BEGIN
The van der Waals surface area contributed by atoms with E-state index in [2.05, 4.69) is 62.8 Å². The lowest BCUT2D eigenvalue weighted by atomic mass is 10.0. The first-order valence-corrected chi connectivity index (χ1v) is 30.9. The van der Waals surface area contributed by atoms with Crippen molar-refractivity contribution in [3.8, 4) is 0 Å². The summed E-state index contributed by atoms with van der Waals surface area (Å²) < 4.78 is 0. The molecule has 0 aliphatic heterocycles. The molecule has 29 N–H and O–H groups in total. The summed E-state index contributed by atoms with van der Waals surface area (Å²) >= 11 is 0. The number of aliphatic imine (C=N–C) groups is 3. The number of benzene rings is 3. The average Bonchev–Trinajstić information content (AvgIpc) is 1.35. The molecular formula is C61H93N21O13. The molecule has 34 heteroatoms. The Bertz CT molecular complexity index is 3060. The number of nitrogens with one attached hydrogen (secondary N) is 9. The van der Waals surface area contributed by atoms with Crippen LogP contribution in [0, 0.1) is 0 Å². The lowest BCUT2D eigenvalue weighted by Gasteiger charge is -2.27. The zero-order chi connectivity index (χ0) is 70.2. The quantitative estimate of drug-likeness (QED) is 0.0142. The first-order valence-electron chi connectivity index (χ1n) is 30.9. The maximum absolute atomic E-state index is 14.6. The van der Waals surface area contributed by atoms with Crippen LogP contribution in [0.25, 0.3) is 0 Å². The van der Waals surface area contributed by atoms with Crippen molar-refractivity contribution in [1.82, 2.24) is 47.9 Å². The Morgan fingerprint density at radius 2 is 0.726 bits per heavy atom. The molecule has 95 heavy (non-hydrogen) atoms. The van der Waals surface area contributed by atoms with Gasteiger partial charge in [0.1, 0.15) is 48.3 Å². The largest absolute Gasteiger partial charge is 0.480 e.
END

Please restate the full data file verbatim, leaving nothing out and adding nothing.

The van der Waals surface area contributed by atoms with E-state index in [2.05, 4.69) is 62.8 Å². The lowest BCUT2D eigenvalue weighted by atomic mass is 10.0. The first-order valence-corrected chi connectivity index (χ1v) is 30.9. The van der Waals surface area contributed by atoms with Crippen molar-refractivity contribution in [3.8, 4) is 0 Å². The summed E-state index contributed by atoms with van der Waals surface area (Å²) < 4.78 is 0. The molecule has 0 aliphatic heterocycles. The molecule has 29 N–H and O–H groups in total. The summed E-state index contributed by atoms with van der Waals surface area (Å²) >= 11 is 0. The number of aliphatic imine (C=N–C) groups is 3. The number of benzene rings is 3. The average Bonchev–Trinajstić information content (AvgIpc) is 1.35. The molecular formula is C61H93N21O13. The molecule has 34 heteroatoms. The Bertz CT molecular complexity index is 3060. The number of nitrogens with one attached hydrogen (secondary N) is 9. The van der Waals surface area contributed by atoms with Crippen LogP contribution in [0, 0.1) is 0 Å². The lowest BCUT2D eigenvalue weighted by Gasteiger charge is -2.27. The zero-order chi connectivity index (χ0) is 70.2. The quantitative estimate of drug-likeness (QED) is 0.0142. The first-order valence-electron chi connectivity index (χ1n) is 30.9. The maximum absolute atomic E-state index is 14.6. The van der Waals surface area contributed by atoms with Crippen LogP contribution in [0.25, 0.3) is 0 Å². The van der Waals surface area contributed by atoms with Crippen molar-refractivity contribution in [1.82, 2.24) is 47.9 Å². The Morgan fingerprint density at radius 2 is 0.726 bits per heavy atom. The molecule has 95 heavy (non-hydrogen) atoms. The van der Waals surface area contributed by atoms with Gasteiger partial charge in [0.1, 0.15) is 48.3 Å². The largest absolute Gasteiger partial charge is 0.480 e.